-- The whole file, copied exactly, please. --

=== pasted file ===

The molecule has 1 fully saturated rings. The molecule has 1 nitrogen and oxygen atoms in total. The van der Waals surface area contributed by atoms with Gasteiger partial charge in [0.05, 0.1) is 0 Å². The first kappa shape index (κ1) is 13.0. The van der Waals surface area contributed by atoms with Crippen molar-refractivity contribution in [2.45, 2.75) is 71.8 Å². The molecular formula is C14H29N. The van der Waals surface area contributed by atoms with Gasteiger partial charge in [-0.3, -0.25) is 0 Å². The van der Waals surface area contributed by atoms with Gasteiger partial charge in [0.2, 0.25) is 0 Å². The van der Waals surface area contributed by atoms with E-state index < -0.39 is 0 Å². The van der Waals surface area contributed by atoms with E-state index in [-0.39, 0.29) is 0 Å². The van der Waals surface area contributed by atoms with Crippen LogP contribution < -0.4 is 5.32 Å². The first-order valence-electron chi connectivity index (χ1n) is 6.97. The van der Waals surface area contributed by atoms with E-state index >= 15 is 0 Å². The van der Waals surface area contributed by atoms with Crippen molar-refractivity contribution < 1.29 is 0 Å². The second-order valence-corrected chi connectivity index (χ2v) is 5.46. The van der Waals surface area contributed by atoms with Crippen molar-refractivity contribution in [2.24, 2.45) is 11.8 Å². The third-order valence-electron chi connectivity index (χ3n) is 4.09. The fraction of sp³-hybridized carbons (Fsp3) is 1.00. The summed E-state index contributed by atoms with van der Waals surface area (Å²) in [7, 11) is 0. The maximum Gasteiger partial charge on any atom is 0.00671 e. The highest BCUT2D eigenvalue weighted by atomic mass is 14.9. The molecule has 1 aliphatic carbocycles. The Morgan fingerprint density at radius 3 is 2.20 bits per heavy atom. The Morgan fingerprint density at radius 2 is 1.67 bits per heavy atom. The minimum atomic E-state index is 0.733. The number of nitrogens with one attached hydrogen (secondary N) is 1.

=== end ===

The molecule has 1 fully saturated rings. The molecule has 1 nitrogen and oxygen atoms in total. The van der Waals surface area contributed by atoms with Gasteiger partial charge in [0.05, 0.1) is 0 Å². The first kappa shape index (κ1) is 13.0. The van der Waals surface area contributed by atoms with Crippen molar-refractivity contribution in [2.45, 2.75) is 71.8 Å². The molecular formula is C14H29N. The van der Waals surface area contributed by atoms with Gasteiger partial charge in [-0.3, -0.25) is 0 Å². The van der Waals surface area contributed by atoms with Gasteiger partial charge in [0.2, 0.25) is 0 Å². The van der Waals surface area contributed by atoms with E-state index < -0.39 is 0 Å². The van der Waals surface area contributed by atoms with E-state index in [-0.39, 0.29) is 0 Å². The van der Waals surface area contributed by atoms with Crippen LogP contribution < -0.4 is 5.32 Å². The first-order valence-electron chi connectivity index (χ1n) is 6.97. The van der Waals surface area contributed by atoms with E-state index >= 15 is 0 Å². The van der Waals surface area contributed by atoms with Crippen molar-refractivity contribution < 1.29 is 0 Å². The second-order valence-corrected chi connectivity index (χ2v) is 5.46. The van der Waals surface area contributed by atoms with Crippen molar-refractivity contribution in [2.24, 2.45) is 11.8 Å². The third-order valence-electron chi connectivity index (χ3n) is 4.09. The fraction of sp³-hybridized carbons (Fsp3) is 1.00. The summed E-state index contributed by atoms with van der Waals surface area (Å²) in [7, 11) is 0. The maximum Gasteiger partial charge on any atom is 0.00671 e. The highest BCUT2D eigenvalue weighted by atomic mass is 14.9. The molecule has 1 aliphatic carbocycles. The Morgan fingerprint density at radius 3 is 2.20 bits per heavy atom. The Morgan fingerprint density at radius 2 is 1.67 bits per heavy atom. The minimum atomic E-state index is 0.733. The number of nitrogens with one attached hydrogen (secondary N) is 1.